# Chapter 22 Electric Potential Electrical Potential Energy The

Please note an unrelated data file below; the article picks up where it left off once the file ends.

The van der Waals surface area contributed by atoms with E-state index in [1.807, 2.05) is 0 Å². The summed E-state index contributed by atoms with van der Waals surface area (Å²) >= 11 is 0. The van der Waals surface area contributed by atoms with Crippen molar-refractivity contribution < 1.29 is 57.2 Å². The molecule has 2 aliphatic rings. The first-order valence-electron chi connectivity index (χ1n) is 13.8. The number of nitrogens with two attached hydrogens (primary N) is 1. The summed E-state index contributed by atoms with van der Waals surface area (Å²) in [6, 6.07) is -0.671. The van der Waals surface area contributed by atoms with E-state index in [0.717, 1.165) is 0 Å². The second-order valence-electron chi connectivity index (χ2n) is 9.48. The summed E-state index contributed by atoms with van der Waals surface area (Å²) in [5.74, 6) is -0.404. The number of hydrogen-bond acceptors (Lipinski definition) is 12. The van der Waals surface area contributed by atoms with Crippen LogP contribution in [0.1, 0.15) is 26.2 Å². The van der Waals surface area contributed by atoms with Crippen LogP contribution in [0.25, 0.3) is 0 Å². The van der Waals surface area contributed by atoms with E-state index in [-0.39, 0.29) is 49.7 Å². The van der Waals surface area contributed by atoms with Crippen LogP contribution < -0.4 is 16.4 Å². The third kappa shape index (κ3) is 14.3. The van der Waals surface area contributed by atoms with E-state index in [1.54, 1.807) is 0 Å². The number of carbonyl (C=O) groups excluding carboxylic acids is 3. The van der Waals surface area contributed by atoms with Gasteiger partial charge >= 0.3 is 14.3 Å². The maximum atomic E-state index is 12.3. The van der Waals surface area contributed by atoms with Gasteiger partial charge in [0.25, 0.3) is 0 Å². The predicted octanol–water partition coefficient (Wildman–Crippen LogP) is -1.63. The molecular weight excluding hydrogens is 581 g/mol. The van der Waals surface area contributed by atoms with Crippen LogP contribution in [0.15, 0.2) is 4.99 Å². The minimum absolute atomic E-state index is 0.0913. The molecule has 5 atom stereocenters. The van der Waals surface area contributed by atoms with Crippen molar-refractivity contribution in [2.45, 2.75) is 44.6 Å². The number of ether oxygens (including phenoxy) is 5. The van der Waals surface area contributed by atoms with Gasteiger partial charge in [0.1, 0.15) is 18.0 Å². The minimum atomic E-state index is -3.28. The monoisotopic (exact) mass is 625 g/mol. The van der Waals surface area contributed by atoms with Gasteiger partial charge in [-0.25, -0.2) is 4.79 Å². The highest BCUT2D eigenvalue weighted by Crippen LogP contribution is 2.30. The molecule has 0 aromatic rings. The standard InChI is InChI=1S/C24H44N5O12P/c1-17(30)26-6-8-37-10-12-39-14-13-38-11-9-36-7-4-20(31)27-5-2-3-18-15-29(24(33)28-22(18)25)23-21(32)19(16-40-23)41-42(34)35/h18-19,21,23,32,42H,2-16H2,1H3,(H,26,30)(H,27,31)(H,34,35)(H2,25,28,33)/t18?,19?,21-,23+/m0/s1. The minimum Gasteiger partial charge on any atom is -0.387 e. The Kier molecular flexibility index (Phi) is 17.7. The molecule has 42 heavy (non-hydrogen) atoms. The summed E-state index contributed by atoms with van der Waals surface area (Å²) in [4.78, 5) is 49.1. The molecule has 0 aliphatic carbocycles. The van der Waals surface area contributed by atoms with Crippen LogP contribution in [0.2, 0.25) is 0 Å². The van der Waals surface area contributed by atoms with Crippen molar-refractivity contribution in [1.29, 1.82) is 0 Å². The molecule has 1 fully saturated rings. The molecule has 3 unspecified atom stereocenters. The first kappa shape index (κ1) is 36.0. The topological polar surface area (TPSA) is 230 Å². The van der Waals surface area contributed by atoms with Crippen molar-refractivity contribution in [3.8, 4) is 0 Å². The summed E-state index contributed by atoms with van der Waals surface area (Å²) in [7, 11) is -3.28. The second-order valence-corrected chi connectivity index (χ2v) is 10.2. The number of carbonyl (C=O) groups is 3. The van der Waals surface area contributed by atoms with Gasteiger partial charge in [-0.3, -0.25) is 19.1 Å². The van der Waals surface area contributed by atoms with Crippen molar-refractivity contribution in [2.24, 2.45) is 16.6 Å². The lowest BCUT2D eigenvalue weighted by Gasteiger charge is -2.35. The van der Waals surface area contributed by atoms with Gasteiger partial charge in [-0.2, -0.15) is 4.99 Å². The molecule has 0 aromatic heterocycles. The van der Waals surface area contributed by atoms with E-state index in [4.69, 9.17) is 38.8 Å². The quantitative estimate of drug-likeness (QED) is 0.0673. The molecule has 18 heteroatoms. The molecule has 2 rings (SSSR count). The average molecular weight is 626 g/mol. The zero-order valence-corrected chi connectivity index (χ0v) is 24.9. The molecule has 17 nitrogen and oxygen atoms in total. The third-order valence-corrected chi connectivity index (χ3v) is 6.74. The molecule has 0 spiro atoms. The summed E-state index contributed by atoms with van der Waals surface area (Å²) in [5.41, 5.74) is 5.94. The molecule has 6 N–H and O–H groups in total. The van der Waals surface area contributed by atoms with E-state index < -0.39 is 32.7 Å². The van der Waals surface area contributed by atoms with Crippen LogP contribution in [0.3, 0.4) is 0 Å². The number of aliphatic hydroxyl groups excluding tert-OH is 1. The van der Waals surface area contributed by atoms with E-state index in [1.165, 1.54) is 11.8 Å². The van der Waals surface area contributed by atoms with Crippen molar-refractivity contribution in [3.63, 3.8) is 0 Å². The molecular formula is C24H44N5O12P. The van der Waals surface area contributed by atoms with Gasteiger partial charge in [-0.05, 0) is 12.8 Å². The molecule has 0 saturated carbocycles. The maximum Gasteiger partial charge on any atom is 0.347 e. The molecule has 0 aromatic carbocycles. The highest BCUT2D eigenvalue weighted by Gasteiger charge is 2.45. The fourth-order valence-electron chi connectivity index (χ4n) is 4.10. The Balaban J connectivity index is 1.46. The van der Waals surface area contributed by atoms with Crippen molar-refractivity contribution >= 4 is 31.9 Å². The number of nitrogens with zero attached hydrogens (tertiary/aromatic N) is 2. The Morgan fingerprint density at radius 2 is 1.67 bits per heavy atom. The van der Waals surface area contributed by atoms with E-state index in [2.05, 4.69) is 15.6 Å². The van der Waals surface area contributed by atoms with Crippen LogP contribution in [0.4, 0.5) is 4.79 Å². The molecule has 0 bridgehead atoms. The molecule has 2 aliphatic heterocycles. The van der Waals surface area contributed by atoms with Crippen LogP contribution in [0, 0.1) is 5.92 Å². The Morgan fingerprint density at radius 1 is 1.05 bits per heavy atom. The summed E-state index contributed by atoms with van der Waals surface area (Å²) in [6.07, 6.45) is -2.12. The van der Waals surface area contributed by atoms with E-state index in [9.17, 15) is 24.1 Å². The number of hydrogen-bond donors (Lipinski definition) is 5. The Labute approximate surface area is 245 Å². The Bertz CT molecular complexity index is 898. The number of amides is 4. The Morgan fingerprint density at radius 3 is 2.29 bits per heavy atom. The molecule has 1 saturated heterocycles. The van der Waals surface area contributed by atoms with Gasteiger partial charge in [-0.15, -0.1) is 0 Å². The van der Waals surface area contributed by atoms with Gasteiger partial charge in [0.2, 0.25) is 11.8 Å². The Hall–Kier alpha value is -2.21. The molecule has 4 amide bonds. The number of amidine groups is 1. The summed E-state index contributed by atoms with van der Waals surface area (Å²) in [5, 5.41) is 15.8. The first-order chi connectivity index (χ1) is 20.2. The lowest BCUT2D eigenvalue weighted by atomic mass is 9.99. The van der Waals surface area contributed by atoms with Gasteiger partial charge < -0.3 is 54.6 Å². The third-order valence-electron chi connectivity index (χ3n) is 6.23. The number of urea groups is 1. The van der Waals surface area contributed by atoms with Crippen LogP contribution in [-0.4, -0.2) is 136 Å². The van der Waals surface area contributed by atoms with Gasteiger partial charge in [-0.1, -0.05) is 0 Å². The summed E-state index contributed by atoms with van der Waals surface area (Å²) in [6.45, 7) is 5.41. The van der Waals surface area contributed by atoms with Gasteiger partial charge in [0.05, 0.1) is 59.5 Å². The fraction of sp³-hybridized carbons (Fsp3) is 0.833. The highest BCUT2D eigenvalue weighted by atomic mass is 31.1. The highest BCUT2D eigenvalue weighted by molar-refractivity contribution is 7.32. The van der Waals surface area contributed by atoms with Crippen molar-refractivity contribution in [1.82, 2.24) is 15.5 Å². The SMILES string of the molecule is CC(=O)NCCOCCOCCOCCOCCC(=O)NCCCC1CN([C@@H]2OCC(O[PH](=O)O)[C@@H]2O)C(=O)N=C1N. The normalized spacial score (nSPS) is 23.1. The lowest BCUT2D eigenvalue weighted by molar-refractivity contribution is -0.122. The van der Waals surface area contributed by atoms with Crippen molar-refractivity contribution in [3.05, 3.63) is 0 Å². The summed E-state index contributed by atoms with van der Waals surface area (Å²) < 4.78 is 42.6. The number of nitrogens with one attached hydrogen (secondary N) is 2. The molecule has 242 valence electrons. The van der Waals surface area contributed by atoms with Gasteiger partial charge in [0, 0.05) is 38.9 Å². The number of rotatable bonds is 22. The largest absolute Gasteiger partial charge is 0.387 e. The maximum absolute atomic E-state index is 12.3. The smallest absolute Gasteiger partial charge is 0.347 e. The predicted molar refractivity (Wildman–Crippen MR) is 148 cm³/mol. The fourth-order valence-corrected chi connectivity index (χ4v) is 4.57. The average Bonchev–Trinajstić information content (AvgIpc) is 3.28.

• Slides: 34 Chapter 22 Electric Potential Electrical Potential Energy • The electrostatic force is a conservative force, thus It is possible to define an electrical potential energy function associated with this force • Work done by a conservative force is equal to the negative of the change in potential energy W = – ΔU • The work done by the electric field: • Because the force is conservative, the line integral does not depend on the path taken by the charge Electric Potential • The potential energy per unit charge, U/qo, is the electric potential • Both electrical potential energy and potential are scalar quantities • The potential is characteristic of the field only (independent of the value of qo) and has a value at every point in an electric field • As a charged particle moves in an electric field, it will experience a change in potential Electric Potential • We often take the value of the potential to be zero at some convenient point in the field • SI unit of potential difference is Volt (V): 1 V = 1 J/C • The electron volt (e. V) is defined as the energy that an electron gains when accelerated through a potential difference of 1 V: 1 e. V = 1. 6 x 10 -19 J Alessandro Giuseppe Antonio Anastasio Volta 1745 -1827 Potential Difference in a Uniform Field • The equations for electric potential can be simplified if the electric field is uniform: • The negative sign indicates that the electric potential at point B is lower than at point A • Electric field lines always point in the direction of decreasing electric potential Energy and the Direction of Electric Field • When the electric field is directed downward, point B is at a lower potential than point A • When a positive test charge moves from A to B, the charge-field system loses potential energy • The system loses electric potential energy when the charge moves in the direction of the field (an electric field does work on a positive charge) and the charge gains kinetic energy equal to the potential energy lost by the charge-field system Energy and the Direction of Electric Field • If qo is negative, then ΔU is positive • A system consisting of a negative charge and an electric field gains potential energy when the charge moves in the direction of the field • In order for a negative charge to move in the direction of the field, an external agent must do positive work on the charge Energy and Charge Movements • A positive (negative) charge gains (loses) electrical potential energy when it is moves in the direction opposite the electric field • If a charge is released in the electric field, it experiences a force and accelerates, gaining kinetic energy and losing an equal amount of electrical potential energy • When the electric field is directed downward, point B is at a lower potential than point A: a positive test charge moving from A to B loses electrical potential energy Equipotentials • Point B is at a lower potential than point A • Points B and C are at the same potential, since all points in a plane perpendicular to a uniform electric field are at the same electric potential • Equipotential surface is a continuous distribution of points having the same electric potential Chapter 22 Problem 23 An electric field is given by E = E 0 j^, where E 0 is a constant. Find the potential as a function of position, taking V = 0 at y = 0. Potential of a Point Charge • A positive point charge produces a field directed radially outward • The potential difference between points A and B will be: Potential of a Point Charge • The electric potential is independent of the path between points A and B • It is customary to choose a reference potential of V = 0 at r. A = ∞ • Then the potential at some point r is: Potential of a Point Charge • A potential exists at some point in space whether or not there is a test charge at that point • The electric potential is proportional to 1/r while the electric field is proportional to 1/r 2 Potential of Multiple Point Charges • The electric potential due to several point charges is the sum of the potentials due to each individual charge • This is another example of the superposition principle • The sum is the algebraic sum Potential Energy of Multiple Point Charges • V 1: the electric potential due to q 1 at P • The work required to bring q 2 from infinity to P without acceleration is q 2 V 1 and it is equal to the potential energy of the two particle system Potential Energy of Multiple Point Charges • If the charges have the same sign, PE is positive (positive work must be done to force the two charges near one another), so the charges would repel • If the charges have opposite signs, PE is negative (work must be done to hold back the unlike charges from accelerating as they are brought close together), so the force would be attractive Finding E From V • Assuming that the field has only an x component • Similar statements would apply to the y and z components • Equipotential surfaces must always be perpendicular to the electric field lines passing through them Equipotential Surfaces • For a uniform electric field the equipotential surfaces are everywhere perpendicular to the field lines • For a point charge the equipotential surfaces are a family of spheres centered on the point charge • For a dipole the equipotential surfaces are shown in blue Potential for a Continuous Charge Distribution • Consider a small charge element dq • Treat it as a point charge • The potential at some point due to this charge element is • To find the total potential: integration including contributions from all the elements • This value for V uses the reference of V = 0 when P is infinitely far away from the charge distributions V From a Known E • If the electric field is already known from other considerations, the potential can be calculated using the original approach • If the charge distribution has sufficient symmetry, first find the field from Gauss’ Law and then find the potential difference between any two points • Choose V = 0 at some convenient point Solving Problems with Electric Potential (Point Charges) • Note the point of interest and draw a diagram of all charges • Calculate the distance from each charge to the point of interest • Use the basic equation V = keq/r and include the sign – the potential is positive (negative) if the charge is positive (negative) • Use the superposition principle when you have multiple charges and take the algebraic sum (potential is a scalar quantity and there are no components to worry about) Solving Problems with Electric Potential (Continuous Distribution) • Define V = 0 at a point infinitely far away • If the charge distribution extends to infinity, then choose some other arbitrary point as a reference point • Each element of the charge distribution is treated as a point charge • Use integrals for evaluating the total potential at some point Chapter 22 Problem 51 A charge +Q lies at the origin and -3 Q at x = a. Find two points on the x-axis where V = 0. Uniformly Charged Ring • P is located on the perpendicular central axis of the uniformly charged ring • The ring has a radius a and a total charge Q Uniformly Charged Disk • The ring has a radius R and surface charge density of σ • P is along the perpendicular central axis of the disk Potentials and Charged Conductors • Electric field is always perpendicular to the displacement ds, thus • Therefore, the potential difference between A and B is also zero • V is constant everywhere on the surface of a charged conductor in equilibrium • ΔV = 0 between any two points on the surface Potentials and Charged Conductors • The surface of any charged conductor in electrostatic equilibrium is an equipotential surface • The charge density is high (low) where the radius of curvature is small (large) • The electric field is large near the convex points (small radii of curvature) • Because E = 0 inside the conductor, the electric potential is constant everywhere inside the conductor and equal to the value at the surface Potentials and Charged Conductors • The charge sets up a vector electric field which is related to the force • The charge sets up a scalar potential which is related to the energy • The electric potential is a function of r • The electric field is a function of r 2 Cavity in a Conductor • With no charges inside the cavity, the electric field inside the conductor must be zero • The electric field inside does not depend on the charge distribution on the outside surface of the conductor • For all paths between A and B, • Thus, a cavity surrounded by conducting walls is a field-free region as long as no charges are inside the cavity Chapter 22 Problem 43 A sphere of radius R carries negative charge of magnitude Q, distributed in a spherically symmetric way. Find the escape speed for a proton at the sphere’s surface - that is, the speed that would enable the proton to escape to arbitrarily large distances starting at the sphere’s surface. Answers to Even Numbered Problems Chapter 22: Problem 20 28 J Answers to Even Numbered Problems Chapter 22: Problem 26 75 k. V Answers to Even Numbered Problems Chapter 22: Problem 48 2. 3 k. V Answers to Even Numbered Problems Chapter 22: Problem 66 (a) 0, 1, and – 3 m (c) 0. 535 m and – 1. 87 m